The US Lower Mekong Initiative

Stimson Spotlight

The US Lower Mekong Initiative

At the July 2009 Association of Southeast Asian Nations (ASEAN) meetings in Phuket, Thailand Secretary of State Clinton announced a new initiative aimed at a deep reengagement with the states of the Mekong Basin.  Although the United States has maintained close ties with most of the ASEAN countries, both Washington and the region had worried about a period of comparative US neglect, enough for Secretary Clinton to declare "we're back."  The current centerpiece of US reengagement with Southeast Asia is the newly created US Lower Mekong Initiative (LMI).  This diverse multi-agency effort aims to positively contribute to the improvement of education, the environment, health, and infrastructure in the region.  The policy clearly also has the geopolitical goal of achieving a better balance of external influence in the region - where China's influence has been rising fast over the last decade.  

Although the details of the LMI remain light at this early stage, several US agencies are already working on the ground on important issues that affect the future of the Lower Mekong Basin (Cambodia, Laos, Eastern Thailand, and Vietnam's Mekong Delta).  What remains is to establish a coherent leadership structure for these diverse activities.

• The US Geological Survey, through its National Wetlands Research Center, has initiated the Delta Research And Global Observation Network (DRAGON) to share technical knowledge and tools that can help many of the world's great deltas cope with anticipated changes due to climate change and development.  Can Tho University in Vietnam's Mekong Delta has been an eager partner to USGS in wetlands and hydrological research aimed at supporting climate change adaptation.  USGS has also developed a new multimedia tool called "Forecast Mekong" that aims to clearly illustrate the anticipated impacts to the Mekong River and Delta stemming from climate change phenomena and infrastructure development, especially dams.  
• A Mississippi-Mekong Sister River relationship has been established to develop regional capacity in advanced river modeling tools and techniques while also building institutional capacity.
• USAID is working to improve access to clean drinking water and sanitation facilities in the Mekong Basin, addressing vector-borne diseases and pandemic threats, and providing assistance to the Mekong River Commission and National Mekong Committees to increase regional cooperation on issues of shared water resources.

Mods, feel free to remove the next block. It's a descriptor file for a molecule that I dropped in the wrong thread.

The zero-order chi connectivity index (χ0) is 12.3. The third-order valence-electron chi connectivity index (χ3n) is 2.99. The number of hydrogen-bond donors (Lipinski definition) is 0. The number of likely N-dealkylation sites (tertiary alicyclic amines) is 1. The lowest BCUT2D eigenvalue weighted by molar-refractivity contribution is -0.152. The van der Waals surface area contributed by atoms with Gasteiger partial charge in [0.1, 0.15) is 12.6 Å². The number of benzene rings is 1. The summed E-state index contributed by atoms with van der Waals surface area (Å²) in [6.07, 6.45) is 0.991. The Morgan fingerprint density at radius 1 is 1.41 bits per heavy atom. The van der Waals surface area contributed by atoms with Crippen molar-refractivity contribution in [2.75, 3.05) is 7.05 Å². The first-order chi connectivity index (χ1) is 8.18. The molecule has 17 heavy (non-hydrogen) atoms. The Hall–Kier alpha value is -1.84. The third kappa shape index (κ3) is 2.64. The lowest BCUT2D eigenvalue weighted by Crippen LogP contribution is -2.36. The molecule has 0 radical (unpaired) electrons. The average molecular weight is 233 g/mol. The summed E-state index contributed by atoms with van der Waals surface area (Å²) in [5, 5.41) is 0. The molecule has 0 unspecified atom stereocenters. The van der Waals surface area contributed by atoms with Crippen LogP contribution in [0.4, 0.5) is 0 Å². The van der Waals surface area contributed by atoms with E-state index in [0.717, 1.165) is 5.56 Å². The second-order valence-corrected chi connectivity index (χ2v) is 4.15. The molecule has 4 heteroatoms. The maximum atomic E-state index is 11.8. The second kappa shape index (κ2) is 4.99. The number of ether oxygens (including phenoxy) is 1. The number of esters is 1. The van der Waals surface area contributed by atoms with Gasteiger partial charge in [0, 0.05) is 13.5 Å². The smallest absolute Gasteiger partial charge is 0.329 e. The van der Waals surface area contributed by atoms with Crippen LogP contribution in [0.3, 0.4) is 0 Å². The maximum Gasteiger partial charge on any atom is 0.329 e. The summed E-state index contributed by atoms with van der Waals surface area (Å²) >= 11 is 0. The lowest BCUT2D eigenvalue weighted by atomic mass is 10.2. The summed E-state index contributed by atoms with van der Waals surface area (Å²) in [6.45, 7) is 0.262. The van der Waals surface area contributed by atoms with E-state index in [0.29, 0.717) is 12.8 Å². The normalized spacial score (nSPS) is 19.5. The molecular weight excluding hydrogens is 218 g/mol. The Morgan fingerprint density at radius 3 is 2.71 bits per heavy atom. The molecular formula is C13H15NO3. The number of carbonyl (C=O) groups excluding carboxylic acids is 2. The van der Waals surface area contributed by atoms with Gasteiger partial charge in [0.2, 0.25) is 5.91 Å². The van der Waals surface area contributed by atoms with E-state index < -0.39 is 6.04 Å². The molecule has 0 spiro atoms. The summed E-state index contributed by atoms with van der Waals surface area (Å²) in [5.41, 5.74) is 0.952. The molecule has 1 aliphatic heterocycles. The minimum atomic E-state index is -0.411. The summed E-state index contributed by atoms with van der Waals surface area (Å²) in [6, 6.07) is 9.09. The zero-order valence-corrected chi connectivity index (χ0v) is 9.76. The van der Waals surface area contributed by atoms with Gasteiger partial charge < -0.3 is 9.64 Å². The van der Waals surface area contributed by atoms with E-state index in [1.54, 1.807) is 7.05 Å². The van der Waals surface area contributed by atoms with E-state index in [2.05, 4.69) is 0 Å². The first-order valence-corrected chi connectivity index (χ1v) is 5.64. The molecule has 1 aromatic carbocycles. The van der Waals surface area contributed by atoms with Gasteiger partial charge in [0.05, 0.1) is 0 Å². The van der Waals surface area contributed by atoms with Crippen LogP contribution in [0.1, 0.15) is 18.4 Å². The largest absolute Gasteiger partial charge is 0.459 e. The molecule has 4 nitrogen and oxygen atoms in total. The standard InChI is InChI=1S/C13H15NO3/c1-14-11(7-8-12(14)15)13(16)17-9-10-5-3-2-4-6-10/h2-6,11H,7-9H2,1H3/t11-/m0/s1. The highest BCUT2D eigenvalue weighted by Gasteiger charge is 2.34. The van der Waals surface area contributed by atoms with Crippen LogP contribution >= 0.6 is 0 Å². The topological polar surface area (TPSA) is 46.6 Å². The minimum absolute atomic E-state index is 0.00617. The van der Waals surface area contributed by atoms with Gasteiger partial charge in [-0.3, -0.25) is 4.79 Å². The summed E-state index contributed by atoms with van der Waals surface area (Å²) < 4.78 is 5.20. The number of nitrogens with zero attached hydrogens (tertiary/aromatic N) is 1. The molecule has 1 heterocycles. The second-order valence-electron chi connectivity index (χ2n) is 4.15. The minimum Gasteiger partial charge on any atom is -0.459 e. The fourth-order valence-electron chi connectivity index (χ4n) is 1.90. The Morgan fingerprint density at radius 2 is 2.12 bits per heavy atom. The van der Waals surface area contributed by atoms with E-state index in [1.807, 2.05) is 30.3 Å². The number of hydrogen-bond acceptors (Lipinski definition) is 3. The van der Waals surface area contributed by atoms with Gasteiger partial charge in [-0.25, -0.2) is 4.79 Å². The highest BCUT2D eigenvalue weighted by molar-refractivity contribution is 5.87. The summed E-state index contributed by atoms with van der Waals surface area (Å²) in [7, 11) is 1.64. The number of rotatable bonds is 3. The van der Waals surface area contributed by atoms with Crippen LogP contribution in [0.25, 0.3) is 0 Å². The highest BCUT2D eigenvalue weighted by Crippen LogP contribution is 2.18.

• The US Army Corps of Engineers is providing modest assistance to the Mekong River Commission for the development of planning processes and tools to better manage the diverse needs of the river and the countries through which it flows.  
• Even the US National Park Service is involved, having developed a field-level exchange program that will build regional forest stewardship capacities.

The LMI's objective of promoting equitable, sustainable, and cooperative development of the Mekong River, a shared transboundary resource, will pose the greatest challenge to the success of the policy.  The region is growing rapidly and faces many difficult decisions, especially pertaining to energy security.  Hydropower has been the focus of many recent proposals but the current regional trend towards hydropower is one with little or no regard for major adverse environmental and socioeconomic impacts.  The US can provide technology and assistance to identify and promote regional solutions to the pressing demands of energy, food, and human security.  The LMI should increase information sharing amongst US agencies active in the Basin as well as regional authorities.  It should also provide new tools that improve the quality and availability of information available to decisionmakers in the region.

A challenging but constructive role for US reengagement would be to encourage the countries in the Mekong Basin to cooperatively work towards the creation of a "Mekong Standard" for evaluating hydropower proposals in the Basin.  Ideally, the US could provide good offices to facilitate a forum that brings together all parties and applies advanced modeling technologies and full environmental and socioeconomic cost-benefit techniques to create a mutually agreed upon standard for Environmental Impact Assessments pertaining to water infrastructure.